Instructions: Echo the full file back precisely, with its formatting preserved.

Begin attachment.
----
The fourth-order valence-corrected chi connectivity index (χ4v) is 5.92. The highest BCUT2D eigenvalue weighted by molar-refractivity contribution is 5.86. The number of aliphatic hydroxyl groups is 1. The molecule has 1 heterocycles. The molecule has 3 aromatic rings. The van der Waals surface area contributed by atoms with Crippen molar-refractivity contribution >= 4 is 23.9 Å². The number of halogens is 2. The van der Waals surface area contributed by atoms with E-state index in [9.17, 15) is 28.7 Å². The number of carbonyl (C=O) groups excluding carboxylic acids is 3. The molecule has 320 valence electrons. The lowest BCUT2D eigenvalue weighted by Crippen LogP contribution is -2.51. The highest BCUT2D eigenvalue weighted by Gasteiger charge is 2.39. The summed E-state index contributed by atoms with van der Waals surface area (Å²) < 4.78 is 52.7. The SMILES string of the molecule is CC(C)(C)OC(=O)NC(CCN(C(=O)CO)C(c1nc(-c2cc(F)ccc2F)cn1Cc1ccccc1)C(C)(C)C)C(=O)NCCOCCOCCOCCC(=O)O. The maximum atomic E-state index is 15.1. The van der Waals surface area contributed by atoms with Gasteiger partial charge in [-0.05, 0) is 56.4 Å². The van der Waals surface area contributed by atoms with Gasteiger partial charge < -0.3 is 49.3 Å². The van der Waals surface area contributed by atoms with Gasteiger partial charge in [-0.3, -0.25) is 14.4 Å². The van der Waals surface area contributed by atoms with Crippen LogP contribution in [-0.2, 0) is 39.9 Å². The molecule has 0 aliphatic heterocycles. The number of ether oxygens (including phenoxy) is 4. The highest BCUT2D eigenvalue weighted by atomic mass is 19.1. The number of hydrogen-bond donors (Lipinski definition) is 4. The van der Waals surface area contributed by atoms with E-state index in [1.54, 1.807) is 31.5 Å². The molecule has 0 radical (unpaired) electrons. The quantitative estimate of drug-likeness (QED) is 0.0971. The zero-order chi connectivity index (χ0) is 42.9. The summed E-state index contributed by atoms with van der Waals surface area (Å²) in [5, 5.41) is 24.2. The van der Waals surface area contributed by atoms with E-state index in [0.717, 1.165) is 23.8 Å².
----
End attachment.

The fourth-order valence-corrected chi connectivity index (χ4v) is 5.92. The highest BCUT2D eigenvalue weighted by molar-refractivity contribution is 5.86. The number of aliphatic hydroxyl groups is 1. The molecule has 1 heterocycles. The molecule has 3 aromatic rings. The van der Waals surface area contributed by atoms with Crippen molar-refractivity contribution >= 4 is 23.9 Å². The number of halogens is 2. The van der Waals surface area contributed by atoms with E-state index in [9.17, 15) is 28.7 Å². The number of carbonyl (C=O) groups excluding carboxylic acids is 3. The molecule has 320 valence electrons. The lowest BCUT2D eigenvalue weighted by Crippen LogP contribution is -2.51. The highest BCUT2D eigenvalue weighted by Gasteiger charge is 2.39. The summed E-state index contributed by atoms with van der Waals surface area (Å²) < 4.78 is 52.7. The SMILES string of the molecule is CC(C)(C)OC(=O)NC(CCN(C(=O)CO)C(c1nc(-c2cc(F)ccc2F)cn1Cc1ccccc1)C(C)(C)C)C(=O)NCCOCCOCCOCCC(=O)O. The maximum atomic E-state index is 15.1. The van der Waals surface area contributed by atoms with Gasteiger partial charge in [-0.05, 0) is 56.4 Å². The van der Waals surface area contributed by atoms with Gasteiger partial charge < -0.3 is 49.3 Å². The van der Waals surface area contributed by atoms with Gasteiger partial charge in [-0.3, -0.25) is 14.4 Å². The van der Waals surface area contributed by atoms with Crippen LogP contribution in [-0.2, 0) is 39.9 Å². The molecule has 0 aliphatic heterocycles. The number of ether oxygens (including phenoxy) is 4. The highest BCUT2D eigenvalue weighted by atomic mass is 19.1. The number of hydrogen-bond donors (Lipinski definition) is 4. The van der Waals surface area contributed by atoms with E-state index in [1.54, 1.807) is 31.5 Å². The molecule has 0 radical (unpaired) electrons. The quantitative estimate of drug-likeness (QED) is 0.0971. The zero-order chi connectivity index (χ0) is 42.9. The summed E-state index contributed by atoms with van der Waals surface area (Å²) in [5, 5.41) is 24.2. The van der Waals surface area contributed by atoms with E-state index in [0.717, 1.165) is 23.8 Å².